June 07 2012, 08:26PM

    Awesome! I haven’t used some of these. compete.com shows US only traffic. I find https://www.google.com/adplanner/ the most accurate traffic info for competitor domains. Shows similar sites, topics, and visitor demographics as well! For competitive research on text and banner ads I’ve been using http://mixrank.com

  • melanie rebane photography
    melanie rebane photography
    June 08 2012, 12:47AM

    I have used a few of these to study the best way to position my business and services uniquely…a fabulous and comprehensive article! Great for developing modern market intelligence!

  • Jerry Schultzer
    Jerry Schultzer
    June 08 2012, 09:26AM

    Very interesting list of tools. What other tools do you guys use? Any one has any experience with www.adthena.com or www.adgooroo.com? It would be interesting to see what other competitor analysis tools are there rather then plain simple keyword tools.

  • @Shopify Mark Hayes
    Mark Hayes
    June 08 2012, 10:21AM

    Mike: Thanks for mentioning mixrank – great tool.

    Melanie: Thanks for the kind comment, I appreciate it.

    Jerry: I don’t have experience with either, but they look like solid tools.

  • Wendy Guerin
    Wendy Guerin
    June 08 2012, 11:29AM

    SEO Centro has a nice keyword rank tool with a competetive comparison feature. It shows rank across Google, Yahoo and Bing. It has some other features too and there are other nice free tools there for analysis.

  • web development outsourcing company
    web development outsourcing company
    June 11 2012, 06:41AM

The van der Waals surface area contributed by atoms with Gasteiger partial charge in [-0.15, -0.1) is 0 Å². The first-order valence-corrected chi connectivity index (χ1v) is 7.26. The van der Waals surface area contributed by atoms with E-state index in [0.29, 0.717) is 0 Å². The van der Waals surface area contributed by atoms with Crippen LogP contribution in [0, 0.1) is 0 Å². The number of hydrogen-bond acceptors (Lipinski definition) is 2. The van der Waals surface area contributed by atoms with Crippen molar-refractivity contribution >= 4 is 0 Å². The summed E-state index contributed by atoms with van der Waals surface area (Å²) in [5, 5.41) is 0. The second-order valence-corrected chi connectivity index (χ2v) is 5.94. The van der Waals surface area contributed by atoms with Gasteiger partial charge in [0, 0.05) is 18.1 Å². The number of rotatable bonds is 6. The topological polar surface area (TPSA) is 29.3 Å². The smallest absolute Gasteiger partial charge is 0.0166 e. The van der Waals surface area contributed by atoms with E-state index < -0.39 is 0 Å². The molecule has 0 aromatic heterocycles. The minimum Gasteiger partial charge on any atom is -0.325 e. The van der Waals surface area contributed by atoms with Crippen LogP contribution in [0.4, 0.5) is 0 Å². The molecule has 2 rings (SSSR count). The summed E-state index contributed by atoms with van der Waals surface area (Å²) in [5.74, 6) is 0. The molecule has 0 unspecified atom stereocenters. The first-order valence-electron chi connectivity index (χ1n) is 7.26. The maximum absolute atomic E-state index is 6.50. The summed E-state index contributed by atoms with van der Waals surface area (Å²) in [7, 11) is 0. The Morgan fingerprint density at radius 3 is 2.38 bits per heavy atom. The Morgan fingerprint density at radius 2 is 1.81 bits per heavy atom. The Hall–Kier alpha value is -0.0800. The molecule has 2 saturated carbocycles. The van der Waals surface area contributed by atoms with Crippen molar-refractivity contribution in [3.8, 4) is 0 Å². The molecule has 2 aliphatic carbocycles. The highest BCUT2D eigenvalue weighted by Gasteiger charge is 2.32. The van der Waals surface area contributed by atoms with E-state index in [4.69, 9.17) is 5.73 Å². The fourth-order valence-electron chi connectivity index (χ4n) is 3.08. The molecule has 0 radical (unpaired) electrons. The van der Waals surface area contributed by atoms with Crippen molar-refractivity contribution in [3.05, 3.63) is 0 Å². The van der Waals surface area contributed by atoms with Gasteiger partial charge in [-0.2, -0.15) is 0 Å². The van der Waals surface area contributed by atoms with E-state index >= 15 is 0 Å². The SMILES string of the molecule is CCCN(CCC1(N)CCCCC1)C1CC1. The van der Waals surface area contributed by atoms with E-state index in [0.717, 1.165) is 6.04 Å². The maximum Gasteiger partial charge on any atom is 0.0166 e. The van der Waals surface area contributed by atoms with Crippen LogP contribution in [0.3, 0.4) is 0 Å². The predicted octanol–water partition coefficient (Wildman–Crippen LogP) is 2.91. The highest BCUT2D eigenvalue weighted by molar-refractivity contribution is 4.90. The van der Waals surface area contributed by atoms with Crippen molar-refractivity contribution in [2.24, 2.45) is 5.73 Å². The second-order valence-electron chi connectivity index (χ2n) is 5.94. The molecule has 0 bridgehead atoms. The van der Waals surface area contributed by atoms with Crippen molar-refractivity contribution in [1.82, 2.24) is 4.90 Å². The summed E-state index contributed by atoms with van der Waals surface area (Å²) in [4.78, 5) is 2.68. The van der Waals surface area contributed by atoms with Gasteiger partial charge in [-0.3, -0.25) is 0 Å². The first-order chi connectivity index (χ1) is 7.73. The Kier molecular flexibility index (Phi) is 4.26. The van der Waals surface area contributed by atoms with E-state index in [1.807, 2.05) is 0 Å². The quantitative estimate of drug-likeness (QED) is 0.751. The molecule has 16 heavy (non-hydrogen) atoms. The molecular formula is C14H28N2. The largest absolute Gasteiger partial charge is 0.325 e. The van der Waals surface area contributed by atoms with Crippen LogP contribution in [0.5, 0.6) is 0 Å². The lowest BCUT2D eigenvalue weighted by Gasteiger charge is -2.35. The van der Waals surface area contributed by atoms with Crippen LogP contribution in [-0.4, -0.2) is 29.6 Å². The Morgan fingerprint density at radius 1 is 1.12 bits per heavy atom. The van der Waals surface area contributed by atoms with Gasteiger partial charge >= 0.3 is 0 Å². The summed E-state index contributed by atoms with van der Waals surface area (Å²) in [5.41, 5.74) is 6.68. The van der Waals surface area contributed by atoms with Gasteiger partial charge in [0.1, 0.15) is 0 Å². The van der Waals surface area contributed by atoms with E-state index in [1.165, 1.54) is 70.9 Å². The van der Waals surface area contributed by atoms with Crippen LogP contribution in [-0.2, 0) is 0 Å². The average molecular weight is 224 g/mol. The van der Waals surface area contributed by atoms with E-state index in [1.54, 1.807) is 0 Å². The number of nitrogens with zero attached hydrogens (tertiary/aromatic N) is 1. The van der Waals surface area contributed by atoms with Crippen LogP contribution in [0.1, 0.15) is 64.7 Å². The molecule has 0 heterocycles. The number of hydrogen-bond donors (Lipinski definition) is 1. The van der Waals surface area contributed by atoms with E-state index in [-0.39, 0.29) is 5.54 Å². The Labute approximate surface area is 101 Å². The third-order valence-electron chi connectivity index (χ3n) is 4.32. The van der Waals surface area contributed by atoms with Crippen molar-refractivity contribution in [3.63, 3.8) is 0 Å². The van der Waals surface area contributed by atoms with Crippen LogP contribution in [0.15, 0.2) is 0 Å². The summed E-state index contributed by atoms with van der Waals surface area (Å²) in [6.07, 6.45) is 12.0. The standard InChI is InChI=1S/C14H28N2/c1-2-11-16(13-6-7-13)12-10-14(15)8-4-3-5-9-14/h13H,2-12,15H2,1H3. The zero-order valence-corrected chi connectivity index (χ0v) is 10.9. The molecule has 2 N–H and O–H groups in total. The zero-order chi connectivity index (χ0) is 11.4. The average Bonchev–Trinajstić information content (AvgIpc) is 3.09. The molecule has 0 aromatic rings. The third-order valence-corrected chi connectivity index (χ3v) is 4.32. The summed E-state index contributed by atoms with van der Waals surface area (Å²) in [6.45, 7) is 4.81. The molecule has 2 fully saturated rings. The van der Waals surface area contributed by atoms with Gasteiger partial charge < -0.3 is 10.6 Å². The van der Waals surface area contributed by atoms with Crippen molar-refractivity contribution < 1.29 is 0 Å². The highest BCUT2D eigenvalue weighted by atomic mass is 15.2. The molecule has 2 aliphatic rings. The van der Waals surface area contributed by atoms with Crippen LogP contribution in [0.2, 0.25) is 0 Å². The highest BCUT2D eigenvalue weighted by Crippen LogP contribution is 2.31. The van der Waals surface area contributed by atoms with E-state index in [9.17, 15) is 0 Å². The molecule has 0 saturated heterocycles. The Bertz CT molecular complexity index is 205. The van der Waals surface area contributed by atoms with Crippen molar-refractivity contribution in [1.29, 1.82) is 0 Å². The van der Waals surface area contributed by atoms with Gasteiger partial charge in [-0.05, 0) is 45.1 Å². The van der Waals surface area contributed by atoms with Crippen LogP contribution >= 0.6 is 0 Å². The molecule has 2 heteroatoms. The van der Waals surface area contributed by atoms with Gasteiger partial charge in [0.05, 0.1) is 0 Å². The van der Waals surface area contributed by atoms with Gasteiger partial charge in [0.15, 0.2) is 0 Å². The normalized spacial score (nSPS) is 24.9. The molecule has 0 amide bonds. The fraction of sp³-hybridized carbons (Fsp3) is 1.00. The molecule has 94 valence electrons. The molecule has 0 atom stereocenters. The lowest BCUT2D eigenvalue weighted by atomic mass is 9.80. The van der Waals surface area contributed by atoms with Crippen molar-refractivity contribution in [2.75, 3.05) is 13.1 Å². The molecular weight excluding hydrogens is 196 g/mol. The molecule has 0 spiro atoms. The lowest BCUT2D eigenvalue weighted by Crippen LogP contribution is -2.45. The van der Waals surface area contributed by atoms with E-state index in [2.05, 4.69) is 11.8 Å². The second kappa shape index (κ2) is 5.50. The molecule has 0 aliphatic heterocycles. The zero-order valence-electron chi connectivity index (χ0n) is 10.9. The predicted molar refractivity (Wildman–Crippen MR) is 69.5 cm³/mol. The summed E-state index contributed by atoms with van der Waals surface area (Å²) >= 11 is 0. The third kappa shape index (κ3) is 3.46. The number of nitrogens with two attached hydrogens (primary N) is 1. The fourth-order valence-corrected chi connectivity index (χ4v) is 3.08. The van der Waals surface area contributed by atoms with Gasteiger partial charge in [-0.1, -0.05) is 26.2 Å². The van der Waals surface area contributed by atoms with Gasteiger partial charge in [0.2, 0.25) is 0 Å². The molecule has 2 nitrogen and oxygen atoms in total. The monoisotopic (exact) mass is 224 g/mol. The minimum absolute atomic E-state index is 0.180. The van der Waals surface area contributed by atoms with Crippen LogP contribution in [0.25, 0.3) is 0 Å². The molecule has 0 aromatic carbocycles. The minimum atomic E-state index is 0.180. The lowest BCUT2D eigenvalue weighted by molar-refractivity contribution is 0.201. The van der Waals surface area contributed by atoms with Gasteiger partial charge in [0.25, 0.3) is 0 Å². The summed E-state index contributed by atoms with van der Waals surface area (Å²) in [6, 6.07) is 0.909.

The information shared by you is really useful and would help a lot, I would definitely try the tools to get the right vision of my competitor.

  • Peter
    Peter
    July 17 2012, 07:56AM

    Great list! I also use:

    1, Adwords Ad Preview to check ads for different Google domains and locations
    https://adwords.google.com/d/AdPreview

    2, CompeteMonkey to follow which services my competitors start/stop using

  • Double Dragon Jewelry Ltd
    Double Dragon Jewelry Ltd
    July 23 2012, 02:02PM

    Wow-lot’s of really good advice here. I have been working on my website for over a year now and you couldn’t find me when you googled sterling silver jewelry. Today I came in on the second page 2 down. I am so pleased, yet all your info here should help me even further. Cheers Cindy

  • The eWAY Team
    The eWAY Team
    July 25 2012, 12:25AM

    Thank you for posting this! (We have shared it with our payment gateway clients.) It’s also a good idea to use a tool which monitors social media chatter (e.g. Radian6) in order to assess customer sentiment about your competitors.